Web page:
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Newborn Killings Happen More Than Imagined

About 85 are killed or left to die by parents each year, new study says

WEDNESDAY, March 19, 2003 (HealthDayNews) -- A first-of-a-kind study estimates that a minimum of 85 newborn babies are left to die or killed by their parents -- usually the mother -- each year in the United States.

The authors say the real number is probably much higher. But a number of these dead babies -- left in garbage containers, woods or other remote areas -- are never discovered.

The University of North Carolina (UNC) at Chapel Hill study appears in the March 19 issue of the Journal of the American Medical Association.

The researchers analyzed data from 1985 to 2000 about homicides committed against children under 5 days old. The data was from the UNC-based Office of the Chief Medical Examiner in Chapel Hill and from the State Center for Health Statistics.

The study found that, in North Carolina, 34 newborn babies over the 16-year span were killed or left to die by their parents. That works out to at least 2.1 per 100,000 each year.

Almost 21 percent of the mothers involved in the known cases were married, 50 percent were unmarried and the marital status of the rest was unknown.

The study also found that 35 percent of the mothers in these cases had other children and a quarter of the mothers were known to have received at least some prenatal care. The average age of the mothers was 19.1 years and more than half were 18 or older.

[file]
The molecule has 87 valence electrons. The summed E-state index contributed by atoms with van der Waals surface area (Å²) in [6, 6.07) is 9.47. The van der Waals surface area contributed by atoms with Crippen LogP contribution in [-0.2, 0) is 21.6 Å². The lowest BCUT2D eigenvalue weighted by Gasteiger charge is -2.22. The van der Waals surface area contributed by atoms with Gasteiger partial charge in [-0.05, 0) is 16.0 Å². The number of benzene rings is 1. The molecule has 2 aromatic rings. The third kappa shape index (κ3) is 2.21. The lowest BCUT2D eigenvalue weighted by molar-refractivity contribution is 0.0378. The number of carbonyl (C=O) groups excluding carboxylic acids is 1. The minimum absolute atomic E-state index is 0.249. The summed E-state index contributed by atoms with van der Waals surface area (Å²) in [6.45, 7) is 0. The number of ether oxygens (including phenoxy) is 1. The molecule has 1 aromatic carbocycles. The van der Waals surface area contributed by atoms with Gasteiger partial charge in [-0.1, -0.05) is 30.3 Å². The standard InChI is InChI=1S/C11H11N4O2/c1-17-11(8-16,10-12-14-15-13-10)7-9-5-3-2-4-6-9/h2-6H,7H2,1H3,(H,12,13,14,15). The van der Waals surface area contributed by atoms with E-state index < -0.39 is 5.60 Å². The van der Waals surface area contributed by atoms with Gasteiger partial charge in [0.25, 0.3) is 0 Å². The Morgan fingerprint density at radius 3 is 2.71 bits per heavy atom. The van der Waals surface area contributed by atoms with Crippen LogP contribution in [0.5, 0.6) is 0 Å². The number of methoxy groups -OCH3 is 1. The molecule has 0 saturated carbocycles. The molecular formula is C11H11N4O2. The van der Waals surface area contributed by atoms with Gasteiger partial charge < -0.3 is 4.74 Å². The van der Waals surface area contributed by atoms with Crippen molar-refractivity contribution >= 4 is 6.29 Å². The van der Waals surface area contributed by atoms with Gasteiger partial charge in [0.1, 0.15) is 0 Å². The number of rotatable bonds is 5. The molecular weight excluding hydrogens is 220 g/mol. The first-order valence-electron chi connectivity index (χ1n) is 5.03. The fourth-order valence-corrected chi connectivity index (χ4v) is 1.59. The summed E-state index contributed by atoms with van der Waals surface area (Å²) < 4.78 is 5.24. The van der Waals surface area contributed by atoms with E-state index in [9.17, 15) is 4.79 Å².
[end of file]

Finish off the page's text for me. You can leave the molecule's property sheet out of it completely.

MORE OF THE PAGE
Other study findings include:

  • Asphyxiation or strangling was the cause of a baby's death in 41 percent of the cases and another 27 percent of the babies died from drowning. The drowning was either deliberate or occurred when the baby was delivered into a toilet and left to drown.
  • Nearly 60 percent of the baby victims were boys.
  • Forty-one percent of the babies were white and 53 percent were black.

The researchers conclude that at least some of these deaths could be prevented if all states passed and publicized "Safe Haven" laws. These laws let parents transfer unwanted newborns to hospitals or health workers anonymously without being charged with infant abandonment.

As of 2002, 42 states had passed such laws, but there's little money to advertise them.

More information

Here's where you can find out more about Safe Haven.

SOURCE: University of North Carolina at Chapel Hill, news release, March 18, 2003
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